(DE) Diatomaceous Earth and Bison

Buffalo Wallows

The Real Dirt on Diatomaceous Earth Used For Worming Bison


Buffalo Wallow with (DE) Diatomaceous Earth 


I’ve been using DE for well over 20 years and taking pictures of the bison’s interaction for only about the last five years. I was surprised when I started posting the images and how many people didn’t know what it was.  I started using it for insect control and as a dewormer for my horses. Then expanded to pest control for the dogs, garden, and yard during the warmer active months. It remains effective as long as it’s kept dry.

I visited a large horse ranch in southern Texas to pick out one of their foals. I was almost sickened by the number of flies the foals had to deal with. They were covered and how miserable they must have been. This ranch was huge so to spray would have cost a fortune and been pointless. So at the end of my visit, I asked them if they ever tried D.E., Of course, they never heard of it. Within a week, they called me thanking me over and over, in fact, one of the owners was now taking it himself (human grade) and commented how much better he felt. While I have never tried it internally, I do highly recommend it for pest control. 

Truck DE Roll Truck after DE roll


What Is Diatomaceous Earth?

It’s useful, but what the heck is it, exactly? The short answer is fossils! Diatomaceous earth (pronounced “dia-toMAY-shus” earth) is ground fossilized remains of a type of phytoplankton called diatoms, which have existed on Earth for millions of years. Of course, to look at diatomaceous earth, it doesn’t look like fossils — it is more of an off-white powder that looks similar to talc and has no odor.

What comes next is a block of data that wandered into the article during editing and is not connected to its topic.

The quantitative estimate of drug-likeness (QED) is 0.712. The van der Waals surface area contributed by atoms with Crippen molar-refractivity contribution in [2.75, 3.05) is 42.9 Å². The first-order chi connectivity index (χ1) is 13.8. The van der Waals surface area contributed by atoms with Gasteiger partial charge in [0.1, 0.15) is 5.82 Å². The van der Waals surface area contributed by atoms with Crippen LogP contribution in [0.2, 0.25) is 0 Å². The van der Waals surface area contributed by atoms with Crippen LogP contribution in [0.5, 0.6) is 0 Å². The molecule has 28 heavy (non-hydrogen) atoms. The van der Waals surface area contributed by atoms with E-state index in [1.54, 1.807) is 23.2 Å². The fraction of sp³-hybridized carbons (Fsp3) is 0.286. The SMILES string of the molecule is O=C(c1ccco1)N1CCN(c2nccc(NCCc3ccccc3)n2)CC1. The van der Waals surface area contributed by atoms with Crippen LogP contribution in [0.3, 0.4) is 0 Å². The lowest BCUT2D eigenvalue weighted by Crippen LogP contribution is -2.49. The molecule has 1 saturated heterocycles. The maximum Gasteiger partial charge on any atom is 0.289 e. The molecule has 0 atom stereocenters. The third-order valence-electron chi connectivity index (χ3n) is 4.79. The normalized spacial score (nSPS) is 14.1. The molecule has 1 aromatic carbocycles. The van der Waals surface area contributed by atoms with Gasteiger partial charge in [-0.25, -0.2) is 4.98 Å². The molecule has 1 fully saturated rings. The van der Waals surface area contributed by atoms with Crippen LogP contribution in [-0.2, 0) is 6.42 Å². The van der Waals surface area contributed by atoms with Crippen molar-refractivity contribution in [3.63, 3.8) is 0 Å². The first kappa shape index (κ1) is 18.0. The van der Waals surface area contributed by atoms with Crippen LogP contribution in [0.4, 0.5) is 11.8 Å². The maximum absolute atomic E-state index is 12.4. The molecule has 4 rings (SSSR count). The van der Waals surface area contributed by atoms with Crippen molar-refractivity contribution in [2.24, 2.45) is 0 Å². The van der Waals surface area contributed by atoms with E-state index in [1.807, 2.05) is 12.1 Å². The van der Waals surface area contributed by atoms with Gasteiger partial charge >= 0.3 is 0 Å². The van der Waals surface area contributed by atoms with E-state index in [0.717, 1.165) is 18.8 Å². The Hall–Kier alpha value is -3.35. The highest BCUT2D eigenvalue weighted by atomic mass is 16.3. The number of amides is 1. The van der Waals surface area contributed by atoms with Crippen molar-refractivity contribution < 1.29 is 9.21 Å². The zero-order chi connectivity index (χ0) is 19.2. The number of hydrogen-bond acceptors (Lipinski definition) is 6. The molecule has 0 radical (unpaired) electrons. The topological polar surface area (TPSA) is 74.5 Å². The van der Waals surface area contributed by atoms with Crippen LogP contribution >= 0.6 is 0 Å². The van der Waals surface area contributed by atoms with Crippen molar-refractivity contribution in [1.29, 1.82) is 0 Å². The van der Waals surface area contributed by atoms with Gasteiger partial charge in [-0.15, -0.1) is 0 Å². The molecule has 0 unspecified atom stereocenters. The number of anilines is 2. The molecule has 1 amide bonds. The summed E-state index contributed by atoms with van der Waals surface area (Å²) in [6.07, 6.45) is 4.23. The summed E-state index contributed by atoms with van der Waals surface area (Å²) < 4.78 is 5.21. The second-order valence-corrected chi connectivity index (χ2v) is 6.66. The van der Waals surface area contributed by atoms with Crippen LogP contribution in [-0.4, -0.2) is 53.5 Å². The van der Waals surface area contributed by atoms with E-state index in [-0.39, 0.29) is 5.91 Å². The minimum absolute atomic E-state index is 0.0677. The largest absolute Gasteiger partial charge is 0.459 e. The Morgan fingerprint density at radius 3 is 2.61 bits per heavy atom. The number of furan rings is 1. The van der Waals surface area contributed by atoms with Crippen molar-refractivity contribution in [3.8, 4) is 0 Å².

Diatomaceous earth is a naturally occurring sand extracted from the earth.

It consists of microscopic skeletons of algae — known as diatoms — that have fossilized over millions of years (1).

There are two main types of diatomaceous earth: food grade, which is suitable for consumption, and filter grade, which is inedible but has many industrial uses.

The diatoms in diatomaceous earth are largely made up of a chemical compound called silica.

Silica is commonly found in nature as a component of everything from sand and rocks to plants and humans. However, diatomaceous earth is a concentrated source of silica, which makes it unique (2).

Commercially available diatomaceous earth is said to contain 80–90% silica, several other trace minerals, and small amounts of iron oxide (rust) (1).

Silica exists in two main forms, crystalline and amorphous (non-crystalline).

The sharp crystalline form looks like glass under a microscope. It has properties that make it desirable for numerous industrial applications.

The two main types of diatomaceous earth vary in their concentrations of crystalline silica:Sacked DE

    • Food Grade: This type contains 0.5–2% crystalline silica and is used as an insecticide and an anti-caking agent in the agricultural and food industries. It is approved for use by the EPA, USDA, and FDA . 573.340 Diatomaceous earth. (a) Identity. The additive consists of siliceous skeletal material derived
      from various species of diatoms. (b) Specifications. The additive shall conform to the following specifications: Lead, not more than 15 parts per million.

Arsenic (as As), not more than 20 parts per million Fluorine, not more than 600 parts per million. (c) Uses. It is used or intended for use as an inert carrier or anticaking agent in animal feeds in an amount not to exceed 2 percent by weight of the total ration. (govinfo.gov)

  • DO NOT USE THIS: Filter Grade: Also known as non-food-grade, this type contains upwards of 60% crystalline silica. It is toxic to mammals but has many industrial uses, including water filtration and dynamite production.